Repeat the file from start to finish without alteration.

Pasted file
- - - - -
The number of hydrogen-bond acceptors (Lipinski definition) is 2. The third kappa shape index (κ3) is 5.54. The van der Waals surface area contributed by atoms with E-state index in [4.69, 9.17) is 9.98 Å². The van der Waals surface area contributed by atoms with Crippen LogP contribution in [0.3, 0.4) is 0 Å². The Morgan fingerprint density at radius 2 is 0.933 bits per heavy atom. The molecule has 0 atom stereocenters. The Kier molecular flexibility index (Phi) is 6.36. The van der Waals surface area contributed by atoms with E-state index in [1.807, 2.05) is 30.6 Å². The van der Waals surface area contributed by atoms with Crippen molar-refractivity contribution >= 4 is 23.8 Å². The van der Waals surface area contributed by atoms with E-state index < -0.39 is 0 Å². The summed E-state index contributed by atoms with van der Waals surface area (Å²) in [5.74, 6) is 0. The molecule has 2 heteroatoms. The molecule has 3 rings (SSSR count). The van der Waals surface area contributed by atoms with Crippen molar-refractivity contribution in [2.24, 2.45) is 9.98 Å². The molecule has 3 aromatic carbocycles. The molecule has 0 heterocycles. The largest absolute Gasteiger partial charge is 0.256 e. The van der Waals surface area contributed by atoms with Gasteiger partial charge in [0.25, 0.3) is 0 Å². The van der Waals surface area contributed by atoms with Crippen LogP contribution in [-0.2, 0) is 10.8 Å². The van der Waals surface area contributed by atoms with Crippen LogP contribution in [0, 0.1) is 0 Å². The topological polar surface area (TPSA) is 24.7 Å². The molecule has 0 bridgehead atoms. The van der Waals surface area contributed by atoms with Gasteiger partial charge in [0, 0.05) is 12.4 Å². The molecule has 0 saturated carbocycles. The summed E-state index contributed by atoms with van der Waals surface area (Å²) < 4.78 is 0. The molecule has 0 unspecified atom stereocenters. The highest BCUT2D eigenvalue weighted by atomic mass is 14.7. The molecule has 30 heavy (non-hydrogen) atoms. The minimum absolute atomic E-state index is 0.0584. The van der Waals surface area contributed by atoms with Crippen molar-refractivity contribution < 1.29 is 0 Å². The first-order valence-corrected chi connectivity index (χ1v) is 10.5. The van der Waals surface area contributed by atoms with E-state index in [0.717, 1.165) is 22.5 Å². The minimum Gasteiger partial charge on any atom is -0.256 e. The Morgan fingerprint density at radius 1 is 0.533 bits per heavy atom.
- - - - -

The number of hydrogen-bond acceptors (Lipinski definition) is 2. The third kappa shape index (κ3) is 5.54. The van der Waals surface area contributed by atoms with E-state index in [4.69, 9.17) is 9.98 Å². The van der Waals surface area contributed by atoms with Crippen LogP contribution in [0.3, 0.4) is 0 Å². The Morgan fingerprint density at radius 2 is 0.933 bits per heavy atom. The molecule has 0 atom stereocenters. The Kier molecular flexibility index (Phi) is 6.36. The van der Waals surface area contributed by atoms with E-state index in [1.807, 2.05) is 30.6 Å². The van der Waals surface area contributed by atoms with Crippen molar-refractivity contribution >= 4 is 23.8 Å². The van der Waals surface area contributed by atoms with E-state index < -0.39 is 0 Å². The summed E-state index contributed by atoms with van der Waals surface area (Å²) in [5.74, 6) is 0. The molecule has 2 heteroatoms. The molecule has 3 rings (SSSR count). The van der Waals surface area contributed by atoms with Crippen molar-refractivity contribution in [2.24, 2.45) is 9.98 Å². The molecule has 3 aromatic carbocycles. The molecule has 0 heterocycles. The largest absolute Gasteiger partial charge is 0.256 e. The van der Waals surface area contributed by atoms with Gasteiger partial charge in [0.25, 0.3) is 0 Å². The van der Waals surface area contributed by atoms with Crippen LogP contribution in [-0.2, 0) is 10.8 Å². The van der Waals surface area contributed by atoms with Crippen LogP contribution in [0, 0.1) is 0 Å². The topological polar surface area (TPSA) is 24.7 Å². The molecule has 0 bridgehead atoms. The van der Waals surface area contributed by atoms with Gasteiger partial charge in [0, 0.05) is 12.4 Å². The molecule has 0 saturated carbocycles. The summed E-state index contributed by atoms with van der Waals surface area (Å²) < 4.78 is 0. The molecule has 0 unspecified atom stereocenters. The highest BCUT2D eigenvalue weighted by atomic mass is 14.7. The molecule has 30 heavy (non-hydrogen) atoms. The minimum absolute atomic E-state index is 0.0584. The van der Waals surface area contributed by atoms with Crippen molar-refractivity contribution < 1.29 is 0 Å². The first-order valence-corrected chi connectivity index (χ1v) is 10.5. The van der Waals surface area contributed by atoms with E-state index in [0.717, 1.165) is 22.5 Å². The minimum Gasteiger partial charge on any atom is -0.256 e. The Morgan fingerprint density at radius 1 is 0.533 bits per heavy atom.